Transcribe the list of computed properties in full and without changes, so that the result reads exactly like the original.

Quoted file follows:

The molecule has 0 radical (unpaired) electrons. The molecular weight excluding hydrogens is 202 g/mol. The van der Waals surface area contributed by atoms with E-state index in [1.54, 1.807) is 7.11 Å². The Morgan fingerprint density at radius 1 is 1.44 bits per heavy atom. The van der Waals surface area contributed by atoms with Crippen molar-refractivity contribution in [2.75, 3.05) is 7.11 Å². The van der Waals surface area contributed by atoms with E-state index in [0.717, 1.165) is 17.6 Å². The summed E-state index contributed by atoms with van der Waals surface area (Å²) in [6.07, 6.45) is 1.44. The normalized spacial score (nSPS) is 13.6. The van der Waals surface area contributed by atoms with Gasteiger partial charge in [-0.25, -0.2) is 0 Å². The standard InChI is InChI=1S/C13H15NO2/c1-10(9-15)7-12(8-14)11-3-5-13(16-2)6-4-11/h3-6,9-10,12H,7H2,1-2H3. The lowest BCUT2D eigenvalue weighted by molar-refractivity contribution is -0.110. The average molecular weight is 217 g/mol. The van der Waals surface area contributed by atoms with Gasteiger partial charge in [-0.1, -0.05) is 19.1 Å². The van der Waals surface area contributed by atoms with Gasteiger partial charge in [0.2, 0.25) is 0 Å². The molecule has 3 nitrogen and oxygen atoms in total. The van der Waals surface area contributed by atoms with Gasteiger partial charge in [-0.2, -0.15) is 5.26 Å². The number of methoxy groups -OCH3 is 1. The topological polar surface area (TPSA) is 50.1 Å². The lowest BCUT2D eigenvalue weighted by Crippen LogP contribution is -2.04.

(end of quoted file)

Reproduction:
The molecule has 0 radical (unpaired) electrons. The molecular weight excluding hydrogens is 202 g/mol. The van der Waals surface area contributed by atoms with E-state index in [1.54, 1.807) is 7.11 Å². The Morgan fingerprint density at radius 1 is 1.44 bits per heavy atom. The van der Waals surface area contributed by atoms with Crippen molar-refractivity contribution in [2.75, 3.05) is 7.11 Å². The van der Waals surface area contributed by atoms with E-state index in [0.717, 1.165) is 17.6 Å². The summed E-state index contributed by atoms with van der Waals surface area (Å²) in [6.07, 6.45) is 1.44. The normalized spacial score (nSPS) is 13.6. The van der Waals surface area contributed by atoms with Gasteiger partial charge in [-0.25, -0.2) is 0 Å². The standard InChI is InChI=1S/C13H15NO2/c1-10(9-15)7-12(8-14)11-3-5-13(16-2)6-4-11/h3-6,9-10,12H,7H2,1-2H3. The lowest BCUT2D eigenvalue weighted by molar-refractivity contribution is -0.110. The average molecular weight is 217 g/mol. The van der Waals surface area contributed by atoms with Gasteiger partial charge in [-0.1, -0.05) is 19.1 Å². The van der Waals surface area contributed by atoms with Gasteiger partial charge in [0.2, 0.25) is 0 Å². The molecule has 3 nitrogen and oxygen atoms in total. The van der Waals surface area contributed by atoms with Gasteiger partial charge in [-0.2, -0.15) is 5.26 Å². The number of methoxy groups -OCH3 is 1. The topological polar surface area (TPSA) is 50.1 Å². The lowest BCUT2D eigenvalue weighted by Crippen LogP contribution is -2.04.